Set right up against the northern border of South Africa, uniting Botswana and Zimbabwe, lies Mapungubwe National Park – an extensive savannah landscape situated at the meeting place of the Limpopo and Shashe rivers. This is the land of sandstone formations, mopane woodlands, brooding baobabs, ancient floodplains and unique riverine forests that form a dramatic backcloth for the wealth of animal life – elephant, giraffe, buffalo, white rhino, gemsbok and other antelope, extensive bird life, and the more elusive mammal-like hyenas, leopards and lions.
Mapungubwe is South Africa’s first kingdom, a highly complex society that marked the heart of a pre-Shona kingdom between 1050 AD and 1270 AD, only to be abandoned in the 14th century. The Mapungubwe Cultural Landscape – the virtually untouched remains of the palace sites, the settlement area dependent upon them, and two capital sites that remain – was declared a UNESCO World Heritage Site in 2003 and forms part of the Mapungubwe National Park.
The Golden Rhino: The rhino is thought to symbolize power because of its ferocious temperament and is still a leadership symbol among the Shona of Zimbabwe today. The little golden rhino is not only evidence of these peoples’ metalworking skills and trade with the East – the rhino has a single horn like the Asian variety – but it also symbolizes to the world that South Africa’s cultural heritage is far richer and goes back further than realized.
Klipspringer is particularly at home in the dramatic landscape with rocky outcrops. They can be seen standing in pairs resembling little statues on top of a boulder. Chacma baboon also loves to keep guard on top of the sandstone cliffs. Eland and red hartebeest can be found on the grassy plains while greater kudu keeps to the thickets.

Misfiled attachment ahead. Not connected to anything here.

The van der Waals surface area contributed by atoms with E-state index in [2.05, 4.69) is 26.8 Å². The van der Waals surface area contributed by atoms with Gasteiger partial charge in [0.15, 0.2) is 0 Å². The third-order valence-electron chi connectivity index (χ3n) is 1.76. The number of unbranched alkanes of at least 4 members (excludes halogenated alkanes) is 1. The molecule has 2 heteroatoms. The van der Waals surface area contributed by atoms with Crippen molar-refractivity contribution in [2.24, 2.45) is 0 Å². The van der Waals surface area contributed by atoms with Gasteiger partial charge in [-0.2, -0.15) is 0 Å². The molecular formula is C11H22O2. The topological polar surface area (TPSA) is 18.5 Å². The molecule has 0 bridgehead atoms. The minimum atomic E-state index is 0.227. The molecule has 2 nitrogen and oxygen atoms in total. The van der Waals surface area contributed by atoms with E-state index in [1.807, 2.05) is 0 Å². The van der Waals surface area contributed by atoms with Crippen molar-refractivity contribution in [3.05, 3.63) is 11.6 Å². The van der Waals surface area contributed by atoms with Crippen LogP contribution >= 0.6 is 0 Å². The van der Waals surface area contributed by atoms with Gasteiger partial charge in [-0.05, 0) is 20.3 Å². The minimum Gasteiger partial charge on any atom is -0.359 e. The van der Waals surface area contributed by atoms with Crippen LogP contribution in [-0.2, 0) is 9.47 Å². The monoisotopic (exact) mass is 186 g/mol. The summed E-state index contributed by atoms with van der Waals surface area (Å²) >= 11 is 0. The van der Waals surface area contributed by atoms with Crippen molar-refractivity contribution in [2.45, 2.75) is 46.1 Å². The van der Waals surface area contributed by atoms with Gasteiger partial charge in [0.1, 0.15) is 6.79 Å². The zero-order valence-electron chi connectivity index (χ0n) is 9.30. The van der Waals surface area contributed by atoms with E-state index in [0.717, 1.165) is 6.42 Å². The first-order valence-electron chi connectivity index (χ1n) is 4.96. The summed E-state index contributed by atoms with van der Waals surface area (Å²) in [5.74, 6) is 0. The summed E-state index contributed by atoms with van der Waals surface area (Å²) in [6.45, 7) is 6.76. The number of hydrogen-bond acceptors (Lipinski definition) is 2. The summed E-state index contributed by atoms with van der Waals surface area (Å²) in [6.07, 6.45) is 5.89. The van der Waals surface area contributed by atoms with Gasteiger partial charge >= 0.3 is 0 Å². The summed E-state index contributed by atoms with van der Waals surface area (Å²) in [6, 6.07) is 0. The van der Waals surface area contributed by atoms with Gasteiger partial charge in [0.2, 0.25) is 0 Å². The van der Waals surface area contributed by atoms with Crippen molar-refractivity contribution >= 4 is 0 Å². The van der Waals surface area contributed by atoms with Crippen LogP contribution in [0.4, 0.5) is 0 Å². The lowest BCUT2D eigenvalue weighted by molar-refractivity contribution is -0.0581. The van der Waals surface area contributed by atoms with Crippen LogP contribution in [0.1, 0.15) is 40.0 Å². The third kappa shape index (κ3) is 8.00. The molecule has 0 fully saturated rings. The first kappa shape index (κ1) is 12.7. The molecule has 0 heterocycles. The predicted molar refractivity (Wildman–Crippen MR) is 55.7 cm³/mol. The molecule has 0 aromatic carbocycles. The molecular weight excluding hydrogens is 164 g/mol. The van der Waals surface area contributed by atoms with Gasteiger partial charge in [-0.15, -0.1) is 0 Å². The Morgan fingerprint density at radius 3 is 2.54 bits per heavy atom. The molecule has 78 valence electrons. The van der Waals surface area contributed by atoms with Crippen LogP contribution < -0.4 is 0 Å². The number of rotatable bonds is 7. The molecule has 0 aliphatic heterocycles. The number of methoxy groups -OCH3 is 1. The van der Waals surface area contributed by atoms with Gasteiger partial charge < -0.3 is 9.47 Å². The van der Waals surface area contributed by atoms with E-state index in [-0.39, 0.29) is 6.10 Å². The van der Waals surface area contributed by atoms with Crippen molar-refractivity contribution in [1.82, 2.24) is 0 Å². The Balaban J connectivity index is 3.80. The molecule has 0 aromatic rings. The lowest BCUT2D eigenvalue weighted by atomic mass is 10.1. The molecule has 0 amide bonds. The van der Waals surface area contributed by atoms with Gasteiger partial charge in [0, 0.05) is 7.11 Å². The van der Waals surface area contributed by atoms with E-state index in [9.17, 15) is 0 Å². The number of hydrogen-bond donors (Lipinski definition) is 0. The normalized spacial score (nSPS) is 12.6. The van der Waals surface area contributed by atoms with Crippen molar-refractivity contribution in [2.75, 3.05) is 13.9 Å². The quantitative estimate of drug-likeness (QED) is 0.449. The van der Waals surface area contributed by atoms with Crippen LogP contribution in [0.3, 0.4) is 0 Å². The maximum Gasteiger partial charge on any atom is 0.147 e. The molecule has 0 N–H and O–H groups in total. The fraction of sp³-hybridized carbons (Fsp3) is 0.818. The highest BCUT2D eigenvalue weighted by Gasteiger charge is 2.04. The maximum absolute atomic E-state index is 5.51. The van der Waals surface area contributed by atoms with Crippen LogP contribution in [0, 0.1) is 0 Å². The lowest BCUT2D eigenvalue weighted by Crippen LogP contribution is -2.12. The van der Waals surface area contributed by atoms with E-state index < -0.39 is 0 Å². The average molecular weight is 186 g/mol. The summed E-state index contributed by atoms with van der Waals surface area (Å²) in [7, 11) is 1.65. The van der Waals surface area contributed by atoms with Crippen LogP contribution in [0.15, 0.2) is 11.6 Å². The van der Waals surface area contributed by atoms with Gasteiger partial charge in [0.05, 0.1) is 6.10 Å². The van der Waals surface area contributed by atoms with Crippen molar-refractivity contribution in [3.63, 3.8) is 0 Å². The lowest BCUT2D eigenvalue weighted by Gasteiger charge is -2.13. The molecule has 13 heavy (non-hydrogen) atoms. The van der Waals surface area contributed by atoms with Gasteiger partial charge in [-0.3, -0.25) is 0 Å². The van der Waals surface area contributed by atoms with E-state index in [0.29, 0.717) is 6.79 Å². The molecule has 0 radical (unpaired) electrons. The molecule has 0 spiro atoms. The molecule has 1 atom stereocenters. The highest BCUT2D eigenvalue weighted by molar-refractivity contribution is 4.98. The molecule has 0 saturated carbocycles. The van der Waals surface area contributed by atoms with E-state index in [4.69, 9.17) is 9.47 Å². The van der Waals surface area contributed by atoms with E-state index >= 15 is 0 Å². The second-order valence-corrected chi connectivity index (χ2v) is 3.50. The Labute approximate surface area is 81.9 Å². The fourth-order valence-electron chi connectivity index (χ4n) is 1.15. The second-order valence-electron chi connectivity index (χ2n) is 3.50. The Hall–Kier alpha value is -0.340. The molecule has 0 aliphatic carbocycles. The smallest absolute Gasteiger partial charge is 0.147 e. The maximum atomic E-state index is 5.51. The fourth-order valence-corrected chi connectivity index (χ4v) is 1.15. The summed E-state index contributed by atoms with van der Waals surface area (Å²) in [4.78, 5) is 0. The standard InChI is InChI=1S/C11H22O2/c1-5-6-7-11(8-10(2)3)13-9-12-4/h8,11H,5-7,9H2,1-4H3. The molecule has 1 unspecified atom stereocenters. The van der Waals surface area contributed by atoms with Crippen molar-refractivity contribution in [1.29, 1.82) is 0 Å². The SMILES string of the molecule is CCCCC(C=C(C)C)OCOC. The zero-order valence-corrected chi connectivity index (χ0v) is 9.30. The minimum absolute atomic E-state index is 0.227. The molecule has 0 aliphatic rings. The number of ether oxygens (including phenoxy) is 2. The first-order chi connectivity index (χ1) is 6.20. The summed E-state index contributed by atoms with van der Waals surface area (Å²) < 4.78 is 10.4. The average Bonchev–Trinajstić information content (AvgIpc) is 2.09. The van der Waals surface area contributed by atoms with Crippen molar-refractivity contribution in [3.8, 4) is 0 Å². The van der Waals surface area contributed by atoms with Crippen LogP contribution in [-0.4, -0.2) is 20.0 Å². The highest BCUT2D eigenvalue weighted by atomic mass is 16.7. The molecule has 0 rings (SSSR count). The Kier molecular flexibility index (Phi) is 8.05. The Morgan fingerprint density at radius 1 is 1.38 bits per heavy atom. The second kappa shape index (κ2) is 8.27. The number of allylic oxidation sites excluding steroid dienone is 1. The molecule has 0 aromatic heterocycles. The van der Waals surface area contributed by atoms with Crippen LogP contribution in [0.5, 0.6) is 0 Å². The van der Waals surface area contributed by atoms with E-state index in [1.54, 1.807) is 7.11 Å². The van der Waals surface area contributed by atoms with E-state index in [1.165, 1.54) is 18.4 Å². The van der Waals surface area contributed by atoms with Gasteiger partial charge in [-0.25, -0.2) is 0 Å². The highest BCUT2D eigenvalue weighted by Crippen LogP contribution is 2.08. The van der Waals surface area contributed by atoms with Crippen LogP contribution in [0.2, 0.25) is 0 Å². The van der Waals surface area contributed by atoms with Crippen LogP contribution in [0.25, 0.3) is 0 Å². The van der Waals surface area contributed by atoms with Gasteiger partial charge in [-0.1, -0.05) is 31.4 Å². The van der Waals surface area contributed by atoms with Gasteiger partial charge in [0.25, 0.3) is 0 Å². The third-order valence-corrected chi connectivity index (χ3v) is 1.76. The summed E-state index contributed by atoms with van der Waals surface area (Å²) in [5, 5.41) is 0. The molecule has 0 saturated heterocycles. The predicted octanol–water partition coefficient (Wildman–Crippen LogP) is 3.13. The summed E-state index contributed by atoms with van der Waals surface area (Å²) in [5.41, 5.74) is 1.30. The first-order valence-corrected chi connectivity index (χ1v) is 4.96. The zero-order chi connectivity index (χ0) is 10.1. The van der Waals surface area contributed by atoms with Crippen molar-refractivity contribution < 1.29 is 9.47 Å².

Wildlife: Mapungubwe is not primarily a typical safari destination. Its cultural and historical attractions are what it is known for. It is, however, a place with real wilderness appeal. A drive around the small wildlife viewing circuit will offer good sightings of a variety of species. Elephant, blue wildebeest, Burchell’s zebra, blue duiker and warthog are all quite common.
Getting There: Mapungubwe National Park is located about 520km/323mi north of Johannesburg near the border with Botswana. Mapungubwe is a self-drive destination. Only 35km/21mi of the road network in the park is accessible to normal 2WD vehicles, and a further 100km/62mi is accessible to all-terrain 4WD vehicles.
If you plan on continuing on to Botswana after visiting Mapungubwe, you could rent a 4WD at O.R. Tambo International Airport (JNB) in Johannesburg and drive from there. O.R. Tambo is where most visitors enter South Africa.
The closest airport is in Polokwane and is 200km/124mi from the park. It is possible to take a connecting domestic flight from Johannesburg to Polokwane, but car rentals will be more expensive from here.
Where To Stay: Leokwe is Mapungubwe’s main camp, located in the eastern section of the Park, 11km from the Main Gate, in the spectacular sandstone hills. Close to the camp guests can enjoy the Treetop Hide and the Confluence View Site & Picnic Area. The camp itself has a swimming pool and sundeck, as well as a central braai area.